Website domain names often need to be changed for a variety of reasons. You might want to offer a more secure browsing experience to your users and move to HTTPS. A brand might be being updated to a new name or a new website structure or you might simply be changing content management systems (CMS) ...
I just read Bing have finally confirmed what some of us have suspected for some time. Bing definitely do use CTR as a ranking factor.
Although Bing is currently very much the also-ran, in terms of search engine market share; their partnership with Yahoo! (which will be in effect in the UK before year end) plus their increasing innovations in search technology, plus rather enormous marketing budget means that they will be a serious contender in 2011.
I firmly believe that Bing will start to erode some of Google market share and by the start of 2011 will have at least 10% share if not more. Now is the time to start planning and acting on improving rank on Bing.
What's the News?
Bing have confirmed that CTR is a factor in their ranking algorithm. This information comes from Barry Schwartz, news editor of Search Engine Land and Schwartz has carefully detailed and personally checked the information with his source, Steve Tullis - Senior Program Manager Lead, Bing. You can read the full story here.
What is CTR?
CTR is the abbreviation for 'click-thru rate'. It is a derivative metric determined by dividing the number of times your listing is clicked (clicks), by the total number of times your listing is shown (search impressions), to determine your listing CTR, which is expressed as a percentage.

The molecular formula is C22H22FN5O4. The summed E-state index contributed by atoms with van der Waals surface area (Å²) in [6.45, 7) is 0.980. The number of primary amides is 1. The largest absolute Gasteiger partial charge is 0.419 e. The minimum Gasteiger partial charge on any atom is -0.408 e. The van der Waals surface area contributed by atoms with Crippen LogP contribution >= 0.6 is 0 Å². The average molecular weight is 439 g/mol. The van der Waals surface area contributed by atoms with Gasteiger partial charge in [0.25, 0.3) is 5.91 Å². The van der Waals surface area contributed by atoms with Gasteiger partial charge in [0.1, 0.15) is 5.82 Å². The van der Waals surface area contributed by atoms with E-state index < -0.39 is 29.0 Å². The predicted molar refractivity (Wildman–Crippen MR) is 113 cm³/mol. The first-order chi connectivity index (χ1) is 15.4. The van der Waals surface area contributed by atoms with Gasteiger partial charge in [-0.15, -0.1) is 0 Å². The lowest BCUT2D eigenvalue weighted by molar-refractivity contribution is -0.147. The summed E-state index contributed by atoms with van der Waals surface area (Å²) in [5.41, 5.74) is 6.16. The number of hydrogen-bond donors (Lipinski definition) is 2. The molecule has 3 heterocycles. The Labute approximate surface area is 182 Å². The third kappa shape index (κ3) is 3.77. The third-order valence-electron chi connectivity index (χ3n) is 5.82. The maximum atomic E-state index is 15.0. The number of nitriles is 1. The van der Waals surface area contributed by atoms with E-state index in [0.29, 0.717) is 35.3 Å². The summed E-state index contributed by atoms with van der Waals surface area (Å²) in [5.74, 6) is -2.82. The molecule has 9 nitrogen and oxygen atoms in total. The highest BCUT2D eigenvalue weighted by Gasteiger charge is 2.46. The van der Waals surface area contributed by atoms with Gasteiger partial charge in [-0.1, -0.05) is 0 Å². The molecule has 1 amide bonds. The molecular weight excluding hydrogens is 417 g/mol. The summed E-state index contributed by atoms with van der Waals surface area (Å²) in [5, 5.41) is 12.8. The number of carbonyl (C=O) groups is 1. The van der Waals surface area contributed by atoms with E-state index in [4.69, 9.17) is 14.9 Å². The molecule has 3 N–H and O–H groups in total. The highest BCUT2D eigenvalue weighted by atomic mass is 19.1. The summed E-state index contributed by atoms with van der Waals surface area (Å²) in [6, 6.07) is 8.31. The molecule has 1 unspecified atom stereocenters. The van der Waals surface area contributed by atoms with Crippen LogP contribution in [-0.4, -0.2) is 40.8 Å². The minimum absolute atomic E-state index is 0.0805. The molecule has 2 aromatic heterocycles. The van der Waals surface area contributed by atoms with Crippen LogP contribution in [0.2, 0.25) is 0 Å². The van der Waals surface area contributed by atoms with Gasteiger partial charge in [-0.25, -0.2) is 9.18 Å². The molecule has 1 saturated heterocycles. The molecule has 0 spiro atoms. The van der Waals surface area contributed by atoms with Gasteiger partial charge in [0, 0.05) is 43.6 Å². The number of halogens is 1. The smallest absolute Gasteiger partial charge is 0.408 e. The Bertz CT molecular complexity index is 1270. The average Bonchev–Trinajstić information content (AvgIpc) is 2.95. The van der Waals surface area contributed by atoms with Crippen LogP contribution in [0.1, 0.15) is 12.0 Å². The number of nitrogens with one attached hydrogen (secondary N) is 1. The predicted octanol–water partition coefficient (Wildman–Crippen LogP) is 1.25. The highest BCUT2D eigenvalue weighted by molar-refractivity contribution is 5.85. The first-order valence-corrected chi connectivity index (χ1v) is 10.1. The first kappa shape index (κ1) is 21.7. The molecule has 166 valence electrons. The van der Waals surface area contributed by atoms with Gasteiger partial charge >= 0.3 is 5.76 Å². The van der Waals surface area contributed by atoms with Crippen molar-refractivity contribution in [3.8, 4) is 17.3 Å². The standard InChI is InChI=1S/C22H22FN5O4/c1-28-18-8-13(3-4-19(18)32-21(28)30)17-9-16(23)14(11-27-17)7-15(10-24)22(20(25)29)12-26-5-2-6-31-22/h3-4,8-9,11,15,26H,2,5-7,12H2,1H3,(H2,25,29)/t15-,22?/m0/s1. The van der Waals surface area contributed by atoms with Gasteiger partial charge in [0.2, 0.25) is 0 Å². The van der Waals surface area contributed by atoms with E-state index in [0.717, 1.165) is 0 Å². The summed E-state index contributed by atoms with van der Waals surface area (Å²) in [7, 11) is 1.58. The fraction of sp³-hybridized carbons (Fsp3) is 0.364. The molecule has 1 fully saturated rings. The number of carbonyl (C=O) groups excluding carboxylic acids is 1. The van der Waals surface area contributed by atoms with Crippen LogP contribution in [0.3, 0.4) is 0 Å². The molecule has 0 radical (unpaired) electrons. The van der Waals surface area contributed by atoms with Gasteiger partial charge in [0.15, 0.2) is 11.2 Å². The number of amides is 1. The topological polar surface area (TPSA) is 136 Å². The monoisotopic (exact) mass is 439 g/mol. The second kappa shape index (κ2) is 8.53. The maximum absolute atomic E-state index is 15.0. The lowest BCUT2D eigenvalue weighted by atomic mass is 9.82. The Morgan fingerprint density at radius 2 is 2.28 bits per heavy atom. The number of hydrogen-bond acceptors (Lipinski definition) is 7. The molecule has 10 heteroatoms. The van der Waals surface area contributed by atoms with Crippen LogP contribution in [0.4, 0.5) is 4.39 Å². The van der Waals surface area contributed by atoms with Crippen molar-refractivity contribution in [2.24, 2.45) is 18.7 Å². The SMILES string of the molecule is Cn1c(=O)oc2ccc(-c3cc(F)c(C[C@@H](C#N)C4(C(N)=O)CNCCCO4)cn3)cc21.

Example: My site is in position 10 for the term 'car insurance', on Bing, which is searched for 10,000 times a day. I receive 300 clicks a day from Bing, on that listing.
300 /10,000 = 0.03 (expressed as percentage) 3% CTR
What Factors Determine CTR?
Setting aside comparative CTR to competing listings, and the variation afforded by position on-page; in my first-hand experience of working at a search engine, CTR increases or decreases according to assumed relevancy to query term. I.e. the more relevant the page (may be assumed to be by the user,) to the query term, as signified by the title, description and URL of the listing; then the more likely the user will click that listing. Bing generally display the page's meta title and meta description, as the search result snippet.
What Does this Mean for Rank?
In the Search Engine Land piece, Steve Tullis of Bing is asked if they use CTR as a ranking factor, "yes, we do - but it is one of many factors." So assuming all other factors determining the ranking order for the sites on a search results page are fairly equal, we might imagine that a listing with compelling, relevant title, description and URL gets a slightly better than average CTR (than might be considered network average,) for the position then this may contribute to that listing moving up the ranking somewhat.
Do I Need to Do Anything?
I'm not a great believer in deliberately optimising for any single known componant of a single search engine' ranking- algorithm, however in this case we're talking about click-thru rate; which ranking factors aside, should always be on the agenda for your search engine optimisation team.
I've written a rather more detailed piece on four ways to increase organic search CTR for Econsultancy in the past, which is a good place to start. Ultimately, you do need to consider the user journey - in that the query-term, search snippet (normally meta data) and subsequent landing page, all need to provide a relevant and consistent experience. After all; you can optimise the shizzle out of your search result snippet, but if your web page content doesn't match, you've missed an opportunity to convert a potential customer.
I intend to follow up this post with a look at the type of behavioural data CTR as ranking factor provides, plus examine the merits and demerits of CTR as ranking factor.